'Mythopoetic Images of Irish Mythology in American Fantasy (the Case of Roger Zelazny's "Chronicles of Amber" - Corwin Cycle)' - 'Litera' - NotaBene.ru
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Mythopoetic Images of Irish Mythology in American Fantasy (the Case of Roger Zelazny's "Chronicles of Amber" - Corwin Cycle)

Anisimova Ol'ga Vladimirovna

PhD in Philology

Associate professor of the Department of Language, Pedagogy and Translation atPeter the Great St.Petersburg Polytechnic University

194021, Russia, Saint Petersburg, Politechnicheskaya str., 19

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Makarova Inna

Doctor of Philology

Professor of the Department of Foreign Languages atSaint Petersburg State Institute of Technology (Technical University)

190013, Russia, Saint Petersburg, Moskovsky Prospekt str., 26

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Abstract: The article is devoted to the study of key images of Irish mythology, widely used in fantasy literature, in particular, in American novels written in the second half of XX-th century. The paper considers the images of ship, tree and raven. Special attention is paid to their artistic interpretation in the novels of a famous American science fiction writer, the representative of New Wave - Roger Zelazny. The paper examines the etymology of these images, their origins in Sumero-Akkadian, Jewish and Greek mythologies, their main symbolic meanings and further interpretation in Zelazny's key novel - "The Chronicles of Amber". As a result, the complex characteristics of the three images both in the ancient mythologies and in the context of first five parts of the novel by the American science fiction writer, namely in the Corwin Cycle, have been provided. The findings achieved show that ship turns out to be connected with the key image of the novel - the Pattern, among other things symbolizing the process of initiation of the main characters. The tree, in its turn, acts as the primary basis of the Amber universe, its multilevel structure. Finally, the raven, the alter ego of the main character - Prince Corwin - stands for his destiny, filled with contradictions and relentless battles.


mythopoetic image, Irish mythology, ship, tree, raven, science fiction, fantasy, Zelazny, American literaure, fiction

Celtic tribes, called by Henri Hubert the torchbearers of the Ancient world [1], played an important role in spreading first Greek and later Roman culture on the territory of central Europe and Gallic lands respectively. Celtic Druids considerably promoted enlightenment representing the corporation of severe hierarchy and discipline and having no analogues in either ancient or modern religious organizations [2, p. 11]. Caesar mentions that the education Druids gave to young generations mainly consisted of learning a huge amount of verses and could last about twenty years [3]. Cvetkov points out the fact that the Celts were carriers of far more archaic knowledge of the Indo-Europeans than the Romans and even overshadowed the latter in their development, though it only considered Druids [4, p. 52]. Birckhan writes that both the Greeks and the Romans assumed the Celts as a culturally united group of tribes [5, p. 39-40].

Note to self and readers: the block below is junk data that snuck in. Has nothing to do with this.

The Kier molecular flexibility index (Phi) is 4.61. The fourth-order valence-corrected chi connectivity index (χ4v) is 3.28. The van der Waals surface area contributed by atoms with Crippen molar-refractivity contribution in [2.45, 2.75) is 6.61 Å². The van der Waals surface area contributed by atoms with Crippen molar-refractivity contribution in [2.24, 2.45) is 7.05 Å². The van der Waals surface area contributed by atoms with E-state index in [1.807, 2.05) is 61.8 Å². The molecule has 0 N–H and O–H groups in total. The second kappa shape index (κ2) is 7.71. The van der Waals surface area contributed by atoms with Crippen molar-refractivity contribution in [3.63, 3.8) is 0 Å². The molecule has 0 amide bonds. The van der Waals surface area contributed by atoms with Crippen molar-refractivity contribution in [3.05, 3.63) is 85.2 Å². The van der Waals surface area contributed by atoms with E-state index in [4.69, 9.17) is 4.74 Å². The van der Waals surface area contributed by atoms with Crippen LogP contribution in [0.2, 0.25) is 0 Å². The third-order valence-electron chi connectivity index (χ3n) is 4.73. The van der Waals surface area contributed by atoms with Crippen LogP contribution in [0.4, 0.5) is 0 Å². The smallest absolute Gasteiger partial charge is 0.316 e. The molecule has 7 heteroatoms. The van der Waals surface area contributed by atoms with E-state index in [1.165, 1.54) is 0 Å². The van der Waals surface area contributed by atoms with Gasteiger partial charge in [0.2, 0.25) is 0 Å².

The Celts, once inhabiting a vast territory of Europe, and in particular, their oracles – Druids – are now known as carriers of peculiar traditions and believes all together constituting a unique mythological system – one of the most influential in the modern culturalogical context. Irish monks, who had been collecting and writing down ancient Celts’ sagas, were the ones who largely promoted the conservation of their cultural heritage.

In Ireland, sagas were believed to have magic power, so telling them was the best way of protecting home from evil. Among their key images are the ones of ship, tree, and raven which are the subject of this study aimed at highlighting their symbolism and revealing new interpretations on the example of American New Wave novel – a series of books entitled “The Chronicles of Amber” by Roger Zelazny.